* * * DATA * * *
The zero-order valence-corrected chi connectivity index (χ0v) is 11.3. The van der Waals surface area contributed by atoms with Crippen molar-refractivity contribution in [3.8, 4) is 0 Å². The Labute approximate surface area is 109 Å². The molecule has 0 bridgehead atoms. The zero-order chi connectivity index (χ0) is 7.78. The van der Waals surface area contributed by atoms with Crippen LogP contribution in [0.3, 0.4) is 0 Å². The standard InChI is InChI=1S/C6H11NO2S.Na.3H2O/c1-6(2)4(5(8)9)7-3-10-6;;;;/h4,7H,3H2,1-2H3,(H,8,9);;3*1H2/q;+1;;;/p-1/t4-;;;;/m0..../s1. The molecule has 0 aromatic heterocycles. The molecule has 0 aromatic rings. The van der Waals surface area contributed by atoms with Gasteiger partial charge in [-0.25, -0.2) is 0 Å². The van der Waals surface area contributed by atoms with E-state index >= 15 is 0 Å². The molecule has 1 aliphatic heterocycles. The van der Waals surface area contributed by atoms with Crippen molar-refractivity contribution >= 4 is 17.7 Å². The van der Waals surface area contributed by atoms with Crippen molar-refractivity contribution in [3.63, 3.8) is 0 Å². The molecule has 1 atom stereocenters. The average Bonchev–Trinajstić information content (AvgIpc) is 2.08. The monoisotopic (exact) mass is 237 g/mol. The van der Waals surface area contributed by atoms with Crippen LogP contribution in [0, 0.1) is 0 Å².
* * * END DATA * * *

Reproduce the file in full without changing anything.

The zero-order valence-corrected chi connectivity index (χ0v) is 11.3. The van der Waals surface area contributed by atoms with Crippen molar-refractivity contribution in [3.8, 4) is 0 Å². The Labute approximate surface area is 109 Å². The molecule has 0 bridgehead atoms. The zero-order chi connectivity index (χ0) is 7.78. The van der Waals surface area contributed by atoms with Crippen LogP contribution in [0.3, 0.4) is 0 Å². The standard InChI is InChI=1S/C6H11NO2S.Na.3H2O/c1-6(2)4(5(8)9)7-3-10-6;;;;/h4,7H,3H2,1-2H3,(H,8,9);;3*1H2/q;+1;;;/p-1/t4-;;;;/m0..../s1. The molecule has 0 aromatic heterocycles. The molecule has 0 aromatic rings. The van der Waals surface area contributed by atoms with Gasteiger partial charge in [-0.25, -0.2) is 0 Å². The van der Waals surface area contributed by atoms with E-state index >= 15 is 0 Å². The molecule has 1 aliphatic heterocycles. The van der Waals surface area contributed by atoms with Crippen molar-refractivity contribution >= 4 is 17.7 Å². The van der Waals surface area contributed by atoms with Crippen molar-refractivity contribution in [3.63, 3.8) is 0 Å². The molecule has 1 atom stereocenters. The average Bonchev–Trinajstić information content (AvgIpc) is 2.08. The monoisotopic (exact) mass is 237 g/mol. The van der Waals surface area contributed by atoms with Crippen LogP contribution in [0, 0.1) is 0 Å².